I don't understand it all. But I'm not really satisfied with either take on the issue. And there is a level, as I have said before, that it is a mystery b/c it is the power of the Spirit actually working inside a person so it seems like it's *me*.

I have considered, too, that if it were so intensely important to God that we not sin, then He could have made us sinless somehow upon salvation. But He hasn't done this. There is some eternal value in all this.

TylerR's picture

Editor

Why do the other two Persons of the Godhead go unmentioned in this current "gospel-centered" craze? I propose the following, new equations:

Salvation:

  • Father's plan + Son's work + Spirit's application = saved by grace

Sanctification:

  • Father's chastening + Son's intercession for sin + Spirit's conviction and prompting = growth

 

Tyler is a pastor in Olympia, WA and an Investigations Manager with a Washington State agency. He's the author of the book What's It Mean to Be a Baptist?

James K's picture

Tyler, it would be more convincing to some if you put it like this:

Sanctification:

  • Christ centered Father's chastening + Christ centered intercession for sin + Christ centered Spirit's conviction and prompting = Christ centered growth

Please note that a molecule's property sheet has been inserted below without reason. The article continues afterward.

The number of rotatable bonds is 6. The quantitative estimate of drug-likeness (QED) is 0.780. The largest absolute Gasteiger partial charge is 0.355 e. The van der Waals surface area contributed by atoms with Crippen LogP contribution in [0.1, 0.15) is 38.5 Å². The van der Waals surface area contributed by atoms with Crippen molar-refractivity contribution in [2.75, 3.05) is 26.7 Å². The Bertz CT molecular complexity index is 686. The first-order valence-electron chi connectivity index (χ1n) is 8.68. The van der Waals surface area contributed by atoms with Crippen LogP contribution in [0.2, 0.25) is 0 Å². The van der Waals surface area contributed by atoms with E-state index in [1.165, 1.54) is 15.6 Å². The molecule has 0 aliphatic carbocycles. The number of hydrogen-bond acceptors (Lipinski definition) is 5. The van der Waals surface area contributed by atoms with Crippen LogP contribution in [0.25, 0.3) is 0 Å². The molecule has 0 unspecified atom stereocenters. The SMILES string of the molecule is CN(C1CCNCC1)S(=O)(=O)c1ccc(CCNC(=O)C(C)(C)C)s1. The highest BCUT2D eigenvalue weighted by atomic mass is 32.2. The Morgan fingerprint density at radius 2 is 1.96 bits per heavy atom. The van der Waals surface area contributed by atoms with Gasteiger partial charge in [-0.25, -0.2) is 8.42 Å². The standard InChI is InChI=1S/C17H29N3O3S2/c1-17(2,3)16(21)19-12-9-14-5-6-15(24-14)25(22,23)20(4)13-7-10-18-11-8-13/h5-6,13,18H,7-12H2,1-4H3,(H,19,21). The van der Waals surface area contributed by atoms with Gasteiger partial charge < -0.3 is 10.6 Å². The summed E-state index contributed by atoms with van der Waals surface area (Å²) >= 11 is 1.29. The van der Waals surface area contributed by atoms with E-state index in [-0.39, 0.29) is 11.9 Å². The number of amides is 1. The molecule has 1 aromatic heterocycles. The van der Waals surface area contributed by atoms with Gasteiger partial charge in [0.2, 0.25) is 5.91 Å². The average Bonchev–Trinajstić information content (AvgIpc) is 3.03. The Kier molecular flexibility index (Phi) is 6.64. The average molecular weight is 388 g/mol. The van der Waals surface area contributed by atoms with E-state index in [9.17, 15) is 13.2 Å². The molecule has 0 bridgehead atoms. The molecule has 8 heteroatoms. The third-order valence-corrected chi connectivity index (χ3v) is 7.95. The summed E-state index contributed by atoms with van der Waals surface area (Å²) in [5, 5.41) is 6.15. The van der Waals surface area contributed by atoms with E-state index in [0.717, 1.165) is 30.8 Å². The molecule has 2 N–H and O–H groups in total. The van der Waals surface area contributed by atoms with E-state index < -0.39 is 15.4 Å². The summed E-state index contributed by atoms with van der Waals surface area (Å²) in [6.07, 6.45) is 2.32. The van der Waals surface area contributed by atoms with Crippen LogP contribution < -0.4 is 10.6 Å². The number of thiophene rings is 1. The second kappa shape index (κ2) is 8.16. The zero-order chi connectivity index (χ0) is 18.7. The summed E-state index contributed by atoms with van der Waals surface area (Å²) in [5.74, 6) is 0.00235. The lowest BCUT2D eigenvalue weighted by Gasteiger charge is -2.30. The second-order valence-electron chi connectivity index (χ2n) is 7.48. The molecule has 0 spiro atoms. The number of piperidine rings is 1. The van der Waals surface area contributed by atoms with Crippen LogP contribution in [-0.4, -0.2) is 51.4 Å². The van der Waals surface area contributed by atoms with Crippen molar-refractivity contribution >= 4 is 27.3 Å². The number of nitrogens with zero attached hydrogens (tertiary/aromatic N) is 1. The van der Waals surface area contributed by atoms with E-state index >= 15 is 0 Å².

1 Kings 8:60 - so that all the peoples of the earth may know that the LORD is God and that there is no other.

TylerR's picture

Editor

What I like best about your proposed alternation is that it's just so Christ-centered! I have another suggestion:

  • Radical, Christ-centered, Gospel centric Fatherly chastening + Radical, Christ-centered, Gospel-centric intercession for sin + Radical, Christ-centered, Gospel-centric Spirit conviction and prompting = Radical, Christ-centered, Gospel-centric growth
  • If we can all get together around this simple equation, perhaps we can finally (to quote "Billy Graham's grandson") . . . "daily rest in and receive Christ’s ‘It is finished’ into our rebellious regions of unbelief."